“The number one thing that I do on a personal level is just to create a relationship with my patients individually.”

She takes extra time during appointments to get to know her patients and follows up with them during her off time.

“So that’s more of just a personal level, making sure that they know that there is somebody here, that’s there for them.”

At Southside Community Health Services, patients have access to a multitude of services that, in effect, help bridge the health gap.

The health center works with community organizations to connect patients with educational resources and nutritional support.

Patients can get help with scholarships, attend prenatal classes, and improve their diets through cooking classes.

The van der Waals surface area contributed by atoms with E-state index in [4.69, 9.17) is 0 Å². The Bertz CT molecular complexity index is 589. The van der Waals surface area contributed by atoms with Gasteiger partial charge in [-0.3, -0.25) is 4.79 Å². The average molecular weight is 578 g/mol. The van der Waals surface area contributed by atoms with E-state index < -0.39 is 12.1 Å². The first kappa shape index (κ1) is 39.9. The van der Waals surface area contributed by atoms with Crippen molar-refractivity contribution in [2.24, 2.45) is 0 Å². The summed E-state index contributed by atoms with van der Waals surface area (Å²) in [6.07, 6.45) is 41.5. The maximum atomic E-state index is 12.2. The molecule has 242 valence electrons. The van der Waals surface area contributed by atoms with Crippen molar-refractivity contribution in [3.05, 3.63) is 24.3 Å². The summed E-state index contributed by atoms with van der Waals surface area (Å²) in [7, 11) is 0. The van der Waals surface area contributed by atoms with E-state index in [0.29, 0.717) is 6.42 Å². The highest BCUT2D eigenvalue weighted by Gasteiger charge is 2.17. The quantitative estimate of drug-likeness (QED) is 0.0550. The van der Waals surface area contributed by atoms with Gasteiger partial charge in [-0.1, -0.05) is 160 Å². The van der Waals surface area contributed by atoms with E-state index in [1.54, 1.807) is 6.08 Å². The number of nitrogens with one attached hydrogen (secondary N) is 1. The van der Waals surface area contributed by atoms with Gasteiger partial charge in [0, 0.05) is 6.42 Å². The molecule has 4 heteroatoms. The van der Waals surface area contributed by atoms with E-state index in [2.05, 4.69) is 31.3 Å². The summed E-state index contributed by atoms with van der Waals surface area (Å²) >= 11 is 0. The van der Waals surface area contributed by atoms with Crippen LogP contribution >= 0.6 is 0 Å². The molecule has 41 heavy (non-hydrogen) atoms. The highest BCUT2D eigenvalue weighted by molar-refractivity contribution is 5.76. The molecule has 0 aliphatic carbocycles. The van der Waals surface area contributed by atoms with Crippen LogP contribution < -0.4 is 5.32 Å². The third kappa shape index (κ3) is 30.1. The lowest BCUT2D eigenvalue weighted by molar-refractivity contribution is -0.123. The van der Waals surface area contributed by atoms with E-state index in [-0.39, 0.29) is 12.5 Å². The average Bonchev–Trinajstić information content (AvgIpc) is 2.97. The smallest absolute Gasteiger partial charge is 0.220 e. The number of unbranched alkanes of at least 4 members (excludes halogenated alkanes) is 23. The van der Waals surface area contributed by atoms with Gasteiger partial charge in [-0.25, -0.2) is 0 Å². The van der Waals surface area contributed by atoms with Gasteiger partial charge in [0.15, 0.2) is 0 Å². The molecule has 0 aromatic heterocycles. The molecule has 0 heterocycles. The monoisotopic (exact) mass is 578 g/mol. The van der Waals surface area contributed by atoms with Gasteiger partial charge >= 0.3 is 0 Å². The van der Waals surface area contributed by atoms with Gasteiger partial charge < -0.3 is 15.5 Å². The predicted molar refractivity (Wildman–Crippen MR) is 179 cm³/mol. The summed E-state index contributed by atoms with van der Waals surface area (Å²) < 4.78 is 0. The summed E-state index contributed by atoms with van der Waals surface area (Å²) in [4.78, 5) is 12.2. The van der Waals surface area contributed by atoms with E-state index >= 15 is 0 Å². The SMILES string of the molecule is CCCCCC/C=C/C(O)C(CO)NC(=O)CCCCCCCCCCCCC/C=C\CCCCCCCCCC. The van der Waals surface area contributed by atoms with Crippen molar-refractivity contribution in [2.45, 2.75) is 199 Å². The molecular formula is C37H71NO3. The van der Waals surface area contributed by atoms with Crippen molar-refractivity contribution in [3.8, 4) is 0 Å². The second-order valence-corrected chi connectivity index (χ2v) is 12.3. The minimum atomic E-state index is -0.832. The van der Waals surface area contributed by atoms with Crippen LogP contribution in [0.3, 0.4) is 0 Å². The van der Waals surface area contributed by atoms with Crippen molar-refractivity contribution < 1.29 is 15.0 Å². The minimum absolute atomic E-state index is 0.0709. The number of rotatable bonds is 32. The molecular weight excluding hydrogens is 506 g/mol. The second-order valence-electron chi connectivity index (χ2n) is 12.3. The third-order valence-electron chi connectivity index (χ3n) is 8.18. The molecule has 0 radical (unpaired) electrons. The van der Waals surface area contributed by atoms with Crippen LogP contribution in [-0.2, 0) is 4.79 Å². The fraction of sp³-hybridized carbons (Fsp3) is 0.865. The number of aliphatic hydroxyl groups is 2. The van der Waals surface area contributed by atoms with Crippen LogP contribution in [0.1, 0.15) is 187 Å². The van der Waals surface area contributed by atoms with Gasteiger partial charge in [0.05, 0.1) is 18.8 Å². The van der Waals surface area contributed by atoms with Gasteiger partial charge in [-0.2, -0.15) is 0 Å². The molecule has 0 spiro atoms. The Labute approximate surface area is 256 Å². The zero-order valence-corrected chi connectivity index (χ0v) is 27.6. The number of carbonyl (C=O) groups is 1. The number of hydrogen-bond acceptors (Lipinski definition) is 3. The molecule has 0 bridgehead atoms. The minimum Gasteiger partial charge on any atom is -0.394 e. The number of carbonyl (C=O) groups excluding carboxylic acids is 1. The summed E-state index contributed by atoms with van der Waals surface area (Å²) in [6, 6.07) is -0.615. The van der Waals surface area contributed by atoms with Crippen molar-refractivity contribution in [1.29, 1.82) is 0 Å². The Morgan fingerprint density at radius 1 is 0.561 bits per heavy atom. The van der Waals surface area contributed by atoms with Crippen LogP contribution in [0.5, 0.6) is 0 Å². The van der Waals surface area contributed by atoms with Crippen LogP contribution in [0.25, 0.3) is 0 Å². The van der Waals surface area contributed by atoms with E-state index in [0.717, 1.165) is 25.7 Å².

“As a clinic, I guess you could say we ‘walk the walk.’ We say we’re going to take care of our patients as a community and we do.”

Across the nation, providers like Windham and Kennedy are working to address the root cause of these inequities.

And, measurable successes have been made.

Since 2014, preventative screenings for colon cancer have increased by 4% for Black patients in Minnesota. Nationwide, similar gains have been made. Since the Affordable Care Act was passed, Black patients have experienced improved access to preventative care services and received diagnoses earlier.

But health disparities persist, at a time when calls for racial justice are shaking the nation.

“The death of Mr. Floyd was a spark in the dry grass of racism in the United States.”

Despite these tensions, Dr. Thomas appears hopeful.

“I think people of good hearts are taking positions and they’re saying, ‘What kind of country are we? What kind of country do we want to be?’”

We can’t go back to normal, he says, because for people of color normal is: ‘I live sicker and I die younger.’